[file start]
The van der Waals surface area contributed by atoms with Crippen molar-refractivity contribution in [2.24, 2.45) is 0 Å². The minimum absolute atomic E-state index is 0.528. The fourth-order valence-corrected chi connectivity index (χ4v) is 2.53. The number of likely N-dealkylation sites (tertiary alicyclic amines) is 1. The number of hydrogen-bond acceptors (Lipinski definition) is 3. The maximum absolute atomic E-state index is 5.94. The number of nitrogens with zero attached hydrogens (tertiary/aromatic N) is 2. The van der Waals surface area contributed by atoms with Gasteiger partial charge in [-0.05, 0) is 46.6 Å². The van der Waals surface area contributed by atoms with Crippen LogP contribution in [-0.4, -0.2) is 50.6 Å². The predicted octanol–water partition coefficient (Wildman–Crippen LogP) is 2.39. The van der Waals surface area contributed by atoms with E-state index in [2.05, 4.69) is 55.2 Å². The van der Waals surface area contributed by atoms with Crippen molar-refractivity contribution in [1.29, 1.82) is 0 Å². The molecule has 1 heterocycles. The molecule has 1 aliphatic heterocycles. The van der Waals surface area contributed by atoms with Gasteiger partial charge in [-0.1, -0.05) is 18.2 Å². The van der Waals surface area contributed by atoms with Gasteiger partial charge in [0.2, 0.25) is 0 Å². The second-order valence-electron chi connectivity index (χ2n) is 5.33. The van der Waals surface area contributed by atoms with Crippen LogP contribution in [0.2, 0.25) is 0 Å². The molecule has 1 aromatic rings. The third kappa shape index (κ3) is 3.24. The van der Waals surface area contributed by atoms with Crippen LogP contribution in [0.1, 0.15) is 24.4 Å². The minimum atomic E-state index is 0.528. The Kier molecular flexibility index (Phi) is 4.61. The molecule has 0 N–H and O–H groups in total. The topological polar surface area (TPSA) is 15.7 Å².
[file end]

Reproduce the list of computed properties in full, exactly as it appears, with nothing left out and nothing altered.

The van der Waals surface area contributed by atoms with Crippen molar-refractivity contribution in [2.24, 2.45) is 0 Å². The minimum absolute atomic E-state index is 0.528. The fourth-order valence-corrected chi connectivity index (χ4v) is 2.53. The number of likely N-dealkylation sites (tertiary alicyclic amines) is 1. The number of hydrogen-bond acceptors (Lipinski definition) is 3. The maximum absolute atomic E-state index is 5.94. The number of nitrogens with zero attached hydrogens (tertiary/aromatic N) is 2. The van der Waals surface area contributed by atoms with Gasteiger partial charge in [-0.05, 0) is 46.6 Å². The van der Waals surface area contributed by atoms with Crippen LogP contribution in [-0.4, -0.2) is 50.6 Å². The predicted octanol–water partition coefficient (Wildman–Crippen LogP) is 2.39. The van der Waals surface area contributed by atoms with E-state index in [2.05, 4.69) is 55.2 Å². The van der Waals surface area contributed by atoms with Crippen molar-refractivity contribution in [1.29, 1.82) is 0 Å². The molecule has 1 heterocycles. The molecule has 1 aliphatic heterocycles. The van der Waals surface area contributed by atoms with Gasteiger partial charge in [-0.1, -0.05) is 18.2 Å². The van der Waals surface area contributed by atoms with Gasteiger partial charge in [0.2, 0.25) is 0 Å². The second-order valence-electron chi connectivity index (χ2n) is 5.33. The van der Waals surface area contributed by atoms with Crippen LogP contribution in [0.2, 0.25) is 0 Å². The molecule has 1 aromatic rings. The third kappa shape index (κ3) is 3.24. The van der Waals surface area contributed by atoms with Crippen LogP contribution in [0.1, 0.15) is 24.4 Å². The minimum atomic E-state index is 0.528. The Kier molecular flexibility index (Phi) is 4.61. The molecule has 0 N–H and O–H groups in total. The topological polar surface area (TPSA) is 15.7 Å².